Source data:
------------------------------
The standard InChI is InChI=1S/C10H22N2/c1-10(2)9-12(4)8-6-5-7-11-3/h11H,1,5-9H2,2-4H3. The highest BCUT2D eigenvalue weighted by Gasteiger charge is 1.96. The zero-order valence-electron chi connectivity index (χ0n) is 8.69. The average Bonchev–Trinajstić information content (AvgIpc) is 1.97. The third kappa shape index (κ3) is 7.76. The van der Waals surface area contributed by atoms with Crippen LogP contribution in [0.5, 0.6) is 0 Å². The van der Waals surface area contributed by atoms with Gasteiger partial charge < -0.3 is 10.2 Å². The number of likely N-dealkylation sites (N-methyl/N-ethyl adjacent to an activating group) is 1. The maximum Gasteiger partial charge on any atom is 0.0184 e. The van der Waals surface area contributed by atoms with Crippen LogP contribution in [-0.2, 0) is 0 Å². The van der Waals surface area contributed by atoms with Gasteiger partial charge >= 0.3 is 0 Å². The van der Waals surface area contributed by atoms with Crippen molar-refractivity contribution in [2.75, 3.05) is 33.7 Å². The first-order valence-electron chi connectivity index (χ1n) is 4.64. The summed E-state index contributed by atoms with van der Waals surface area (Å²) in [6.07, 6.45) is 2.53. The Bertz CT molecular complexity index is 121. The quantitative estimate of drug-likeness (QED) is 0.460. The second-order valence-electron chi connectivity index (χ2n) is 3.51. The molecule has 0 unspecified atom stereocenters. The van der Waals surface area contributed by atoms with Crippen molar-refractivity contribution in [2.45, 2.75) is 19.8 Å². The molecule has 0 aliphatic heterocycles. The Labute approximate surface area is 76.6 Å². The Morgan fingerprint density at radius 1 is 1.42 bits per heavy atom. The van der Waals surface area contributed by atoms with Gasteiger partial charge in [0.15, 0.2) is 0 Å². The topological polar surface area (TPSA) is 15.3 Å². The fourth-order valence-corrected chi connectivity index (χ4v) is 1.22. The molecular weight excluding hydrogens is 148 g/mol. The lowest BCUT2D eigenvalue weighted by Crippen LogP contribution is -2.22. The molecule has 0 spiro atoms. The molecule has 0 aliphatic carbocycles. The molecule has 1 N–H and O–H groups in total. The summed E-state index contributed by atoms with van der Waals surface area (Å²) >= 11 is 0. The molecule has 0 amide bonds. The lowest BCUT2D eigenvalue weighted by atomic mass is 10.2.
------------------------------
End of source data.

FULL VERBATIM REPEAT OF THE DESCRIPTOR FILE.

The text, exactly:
The standard InChI is InChI=1S/C10H22N2/c1-10(2)9-12(4)8-6-5-7-11-3/h11H,1,5-9H2,2-4H3. The highest BCUT2D eigenvalue weighted by Gasteiger charge is 1.96. The zero-order valence-electron chi connectivity index (χ0n) is 8.69. The average Bonchev–Trinajstić information content (AvgIpc) is 1.97. The third kappa shape index (κ3) is 7.76. The van der Waals surface area contributed by atoms with Crippen LogP contribution in [0.5, 0.6) is 0 Å². The van der Waals surface area contributed by atoms with Gasteiger partial charge < -0.3 is 10.2 Å². The number of likely N-dealkylation sites (N-methyl/N-ethyl adjacent to an activating group) is 1. The maximum Gasteiger partial charge on any atom is 0.0184 e. The van der Waals surface area contributed by atoms with Crippen LogP contribution in [-0.2, 0) is 0 Å². The van der Waals surface area contributed by atoms with Gasteiger partial charge >= 0.3 is 0 Å². The van der Waals surface area contributed by atoms with Crippen molar-refractivity contribution in [2.75, 3.05) is 33.7 Å². The first-order valence-electron chi connectivity index (χ1n) is 4.64. The summed E-state index contributed by atoms with van der Waals surface area (Å²) in [6.07, 6.45) is 2.53. The Bertz CT molecular complexity index is 121. The quantitative estimate of drug-likeness (QED) is 0.460. The second-order valence-electron chi connectivity index (χ2n) is 3.51. The molecule has 0 unspecified atom stereocenters. The van der Waals surface area contributed by atoms with Crippen molar-refractivity contribution in [2.45, 2.75) is 19.8 Å². The molecule has 0 aliphatic heterocycles. The Labute approximate surface area is 76.6 Å². The Morgan fingerprint density at radius 1 is 1.42 bits per heavy atom. The van der Waals surface area contributed by atoms with Gasteiger partial charge in [0.15, 0.2) is 0 Å². The topological polar surface area (TPSA) is 15.3 Å². The fourth-order valence-corrected chi connectivity index (χ4v) is 1.22. The molecular weight excluding hydrogens is 148 g/mol. The lowest BCUT2D eigenvalue weighted by Crippen LogP contribution is -2.22. The molecule has 0 spiro atoms. The molecule has 0 aliphatic carbocycles. The molecule has 1 N–H and O–H groups in total. The summed E-state index contributed by atoms with van der Waals surface area (Å²) >= 11 is 0. The molecule has 0 amide bonds. The lowest BCUT2D eigenvalue weighted by atomic mass is 10.2.